The problem men have is not the amount of truth available to them, the amount of light, but rather their orientation toward truth, toward light. It is the reaction to the truth, to the light, that reveals a God-ward orientation, or exposes an anti-God one. “And this is the condemnation, that light is come into the world, and men loved darkness rather than light, because their deeds were evil. For every one that doeth evil hateth the light, neither cometh to the light, lest his deeds should be reproved. But he that doeth truth cometh to the light, that his deeds may be made manifest, that they are wrought in God.” (Jn 3:19-21) If a person hates light, whether it be the faint glow of a midnight star, or the noonday sun … they are repulsed by both. When a person dies, the amount of light to which they are exposed will dramatically increase … but it is deception to think that this will change anyone’s orientation. If a person has hated the light in this life, why would anyone think they would love it in the next, or visa versa?
God’s Open Door Policy
Further, would the God revealed in the Bible damn anyone based merely on a past condition, and not a present one? (Ez 33:11) What would motivate God to reject anyone’s true repentance at any time? (Lk 15:10) Is this the God we know and worship? (Mi 7:18) Does He not invite all who are thirsty for Him to come? (Re 22:17) If God’s nature never changes, then His invitations and promises and heart towards Mankind will never change.
No Middle Ground
So let us consider God as He has revealed Himself to us: the infinite Fountain of all life and holiness and goodness. His beauty is absolutely breathtaking, His glory is so intense that it is tolerable only to those with holy constitutions … to those fitted to endure it.
In the great Day of His unveiling, all of Creation not so fitted flees from Him in absolute dread. Earth itself, and all Heaven, will scream in violent terror to escape His penetrating, omnipresent, holy intensity. There will be no place for them to go. Everything that can be shaken and destroyed — will be. Only that which cannot be shaken will remain whole, intact (He 12:26-27) … and yet all else must also face Him eternally.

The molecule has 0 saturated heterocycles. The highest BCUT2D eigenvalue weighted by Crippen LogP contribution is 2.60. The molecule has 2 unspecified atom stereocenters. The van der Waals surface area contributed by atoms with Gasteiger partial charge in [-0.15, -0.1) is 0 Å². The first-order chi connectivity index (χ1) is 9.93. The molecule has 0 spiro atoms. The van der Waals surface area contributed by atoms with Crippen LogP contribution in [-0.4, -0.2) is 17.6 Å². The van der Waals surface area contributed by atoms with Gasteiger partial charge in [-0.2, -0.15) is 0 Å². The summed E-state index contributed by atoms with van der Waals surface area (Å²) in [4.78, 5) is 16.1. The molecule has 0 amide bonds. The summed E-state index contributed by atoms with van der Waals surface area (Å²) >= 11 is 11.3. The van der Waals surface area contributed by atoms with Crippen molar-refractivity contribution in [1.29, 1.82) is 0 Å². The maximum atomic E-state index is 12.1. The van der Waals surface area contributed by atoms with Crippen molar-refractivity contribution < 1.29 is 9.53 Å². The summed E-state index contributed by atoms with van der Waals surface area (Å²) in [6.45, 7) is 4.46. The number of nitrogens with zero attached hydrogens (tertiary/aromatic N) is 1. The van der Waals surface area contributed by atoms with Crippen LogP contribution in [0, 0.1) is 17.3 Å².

God has never done this for sinful creatures, revealed Himself fully to all Creation like this. What we see happening in Revelation 20:11 is the result: absolute and total destruction of all that is temporal, and unutterable bliss or terror for every eternal being. It is as if God is telling us now, by giving us this little peak into the future, that He is presently holding Himself back: enduring, waiting, permitting, allowing … suffering …
No More Veil
When God decides that He has suffered enough, endured long enough to reveal both His nature and the nature of every being that He has allowed to rebel against Himself, we have an unspeakable turn of events. All God seems to do is to finally appear to saints and rebels and devils and angels … as He is: no veil, no shadow, no pictures. All will see and experience His holy, undiluted nature … face to face, first hand. (1Co 13:12)
Perhaps it is a little like a divine microwave: the energy streaming forth from the eternal God excites into an infinite intensity the core structures of every created thing: the spiritual atoms of which every spiritual being is made. This streaming energy of God moves every being to an extreme, way past the melting point, and way past the boiling point. The chosen saints and elect angels drink in the infinite intensity of God as if finally at home … it is what all of us are made for.